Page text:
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Voda calls on Huawei to replace all base stations

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Vodafone, criticised since last year for poor network performance, is to replace virtually all of its network base stations with Huawei kit, announcing that it will either install new equipment or replace kit at 8,000 base station sites over the next 18 months.

The project will start with the 5,800 sites now in service, with engineers now tasked with identifying those sites experiencing the highest levels of traffic. Another 2,200 new sites are expected to be commissioned in the project.

Vodafone says when this project is complete, its network investment since its merger with Hutchison Australia’s “3” operation will amount to A$1bn.

However, this upgrade only applies to base stations that Vodafone brought to the table. Vodafone’s Greg Spears told The Reg the base stations used by Hutchison are still subject to that company’s 3GIS network sharing arrangement with Telstra. Only as that winds down will the Vodafone Hutchison Australia company be able to assimilate the remaining base stations into its own network.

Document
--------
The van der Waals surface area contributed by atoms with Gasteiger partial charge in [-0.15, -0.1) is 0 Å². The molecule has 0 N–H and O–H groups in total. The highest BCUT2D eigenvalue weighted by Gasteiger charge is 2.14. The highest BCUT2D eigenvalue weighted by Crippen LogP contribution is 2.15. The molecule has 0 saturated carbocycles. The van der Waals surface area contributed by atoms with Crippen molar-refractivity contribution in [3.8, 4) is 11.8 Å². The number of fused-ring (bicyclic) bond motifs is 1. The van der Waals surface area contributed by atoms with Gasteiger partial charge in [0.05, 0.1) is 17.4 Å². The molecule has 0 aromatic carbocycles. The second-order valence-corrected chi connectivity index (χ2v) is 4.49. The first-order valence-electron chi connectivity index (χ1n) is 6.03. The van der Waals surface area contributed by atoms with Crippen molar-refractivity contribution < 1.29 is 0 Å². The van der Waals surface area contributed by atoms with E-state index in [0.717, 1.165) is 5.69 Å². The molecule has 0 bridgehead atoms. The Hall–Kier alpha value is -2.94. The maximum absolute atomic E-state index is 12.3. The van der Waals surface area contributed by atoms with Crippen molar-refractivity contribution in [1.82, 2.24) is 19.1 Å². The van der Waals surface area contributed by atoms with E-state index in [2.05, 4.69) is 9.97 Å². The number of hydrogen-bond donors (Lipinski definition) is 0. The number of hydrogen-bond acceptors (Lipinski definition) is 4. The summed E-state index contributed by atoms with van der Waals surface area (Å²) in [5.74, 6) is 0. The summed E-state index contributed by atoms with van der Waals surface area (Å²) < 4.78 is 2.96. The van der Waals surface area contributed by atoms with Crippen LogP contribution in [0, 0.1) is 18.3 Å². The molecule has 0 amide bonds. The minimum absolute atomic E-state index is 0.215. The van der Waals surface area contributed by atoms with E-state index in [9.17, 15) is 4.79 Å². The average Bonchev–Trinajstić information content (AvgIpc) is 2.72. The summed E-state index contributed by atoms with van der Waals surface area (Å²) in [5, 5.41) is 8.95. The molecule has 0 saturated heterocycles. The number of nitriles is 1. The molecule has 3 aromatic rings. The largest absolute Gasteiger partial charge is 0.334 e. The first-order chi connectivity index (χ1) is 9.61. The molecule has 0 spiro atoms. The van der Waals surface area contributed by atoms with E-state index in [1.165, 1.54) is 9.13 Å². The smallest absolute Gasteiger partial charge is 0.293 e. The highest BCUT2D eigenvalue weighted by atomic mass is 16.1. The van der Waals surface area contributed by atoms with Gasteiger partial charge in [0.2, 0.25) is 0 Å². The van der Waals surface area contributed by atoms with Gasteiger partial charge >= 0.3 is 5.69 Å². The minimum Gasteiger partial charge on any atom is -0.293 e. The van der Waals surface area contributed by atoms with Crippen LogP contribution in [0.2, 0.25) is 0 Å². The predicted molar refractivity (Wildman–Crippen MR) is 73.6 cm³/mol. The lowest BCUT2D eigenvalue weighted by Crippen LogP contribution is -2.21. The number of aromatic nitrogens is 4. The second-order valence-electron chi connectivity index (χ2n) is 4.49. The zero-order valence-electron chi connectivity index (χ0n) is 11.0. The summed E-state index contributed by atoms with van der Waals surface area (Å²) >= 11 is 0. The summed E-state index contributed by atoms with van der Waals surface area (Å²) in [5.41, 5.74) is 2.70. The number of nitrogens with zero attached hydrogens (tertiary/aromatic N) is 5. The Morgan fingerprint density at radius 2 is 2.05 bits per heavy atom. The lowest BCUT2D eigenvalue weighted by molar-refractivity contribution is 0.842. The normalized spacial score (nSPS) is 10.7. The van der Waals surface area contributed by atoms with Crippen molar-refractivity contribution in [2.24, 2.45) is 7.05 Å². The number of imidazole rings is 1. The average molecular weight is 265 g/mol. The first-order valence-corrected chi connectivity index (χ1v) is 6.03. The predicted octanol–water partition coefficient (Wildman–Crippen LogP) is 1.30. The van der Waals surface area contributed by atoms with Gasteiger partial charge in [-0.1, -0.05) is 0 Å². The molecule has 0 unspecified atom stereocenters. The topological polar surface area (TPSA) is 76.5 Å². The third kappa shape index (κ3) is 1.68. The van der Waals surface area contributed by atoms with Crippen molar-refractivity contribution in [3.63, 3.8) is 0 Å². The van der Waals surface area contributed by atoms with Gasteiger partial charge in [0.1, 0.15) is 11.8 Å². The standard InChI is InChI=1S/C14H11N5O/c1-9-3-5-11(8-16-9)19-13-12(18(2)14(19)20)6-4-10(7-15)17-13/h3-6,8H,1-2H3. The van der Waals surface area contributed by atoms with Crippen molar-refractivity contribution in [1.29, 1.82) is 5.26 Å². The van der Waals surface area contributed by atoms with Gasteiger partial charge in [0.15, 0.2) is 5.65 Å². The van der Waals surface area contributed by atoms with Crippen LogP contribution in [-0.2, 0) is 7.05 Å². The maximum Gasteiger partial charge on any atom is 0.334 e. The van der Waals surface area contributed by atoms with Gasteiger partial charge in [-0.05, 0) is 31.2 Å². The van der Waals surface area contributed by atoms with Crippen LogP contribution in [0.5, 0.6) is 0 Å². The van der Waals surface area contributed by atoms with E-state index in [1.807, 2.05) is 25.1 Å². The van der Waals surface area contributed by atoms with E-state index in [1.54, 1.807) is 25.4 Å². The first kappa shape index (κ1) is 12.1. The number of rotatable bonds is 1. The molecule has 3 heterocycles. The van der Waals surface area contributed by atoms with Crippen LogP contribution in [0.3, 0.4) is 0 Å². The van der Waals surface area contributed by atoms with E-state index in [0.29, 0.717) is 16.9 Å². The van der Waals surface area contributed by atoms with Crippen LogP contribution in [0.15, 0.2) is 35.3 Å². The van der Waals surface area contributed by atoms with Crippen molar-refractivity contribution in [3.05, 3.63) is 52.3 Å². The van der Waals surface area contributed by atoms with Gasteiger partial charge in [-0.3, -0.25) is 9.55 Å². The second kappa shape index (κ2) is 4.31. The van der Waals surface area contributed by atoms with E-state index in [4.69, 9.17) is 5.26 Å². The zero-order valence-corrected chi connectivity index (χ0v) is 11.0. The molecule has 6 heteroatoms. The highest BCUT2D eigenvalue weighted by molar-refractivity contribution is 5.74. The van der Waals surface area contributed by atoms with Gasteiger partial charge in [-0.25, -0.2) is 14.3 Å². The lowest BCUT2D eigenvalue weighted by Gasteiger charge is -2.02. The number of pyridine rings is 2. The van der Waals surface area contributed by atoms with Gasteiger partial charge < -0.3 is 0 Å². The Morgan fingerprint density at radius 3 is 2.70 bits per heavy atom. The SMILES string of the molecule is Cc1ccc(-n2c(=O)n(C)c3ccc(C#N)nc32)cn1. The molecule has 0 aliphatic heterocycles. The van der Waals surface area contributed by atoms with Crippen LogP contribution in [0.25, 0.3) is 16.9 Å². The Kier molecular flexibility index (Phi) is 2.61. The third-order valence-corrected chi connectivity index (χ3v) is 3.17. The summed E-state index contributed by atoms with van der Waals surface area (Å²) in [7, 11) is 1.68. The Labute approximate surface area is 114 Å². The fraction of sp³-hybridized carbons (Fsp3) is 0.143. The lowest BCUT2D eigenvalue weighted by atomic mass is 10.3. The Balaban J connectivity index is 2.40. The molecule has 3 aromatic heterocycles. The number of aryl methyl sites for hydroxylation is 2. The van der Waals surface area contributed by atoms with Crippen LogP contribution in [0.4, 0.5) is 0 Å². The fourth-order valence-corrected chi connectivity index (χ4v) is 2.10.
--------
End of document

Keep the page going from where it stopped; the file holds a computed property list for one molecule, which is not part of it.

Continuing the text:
Telstra, with its network plans, announced in AustralianIT today, seems about to spark a new net neutrality debate. The carrier says it will use QoS technologies to manage traffic on the LTE network now under deployment.

Telstra told The Australian that the QoS technologies are necessary on a radio network, to prevent bandwidth hogs such as IPTV and high-definition streaming from degrading network performance.

In Australia’s politicised National Broadband Network (NBN) debate, wireless technologies – particularly 4G systems such as LTE – are put forward as rendering the government’s fibre rollout obsolete.

It seems 100 Mbps delivered over wireless isn’t quite the same as over fibre. ®

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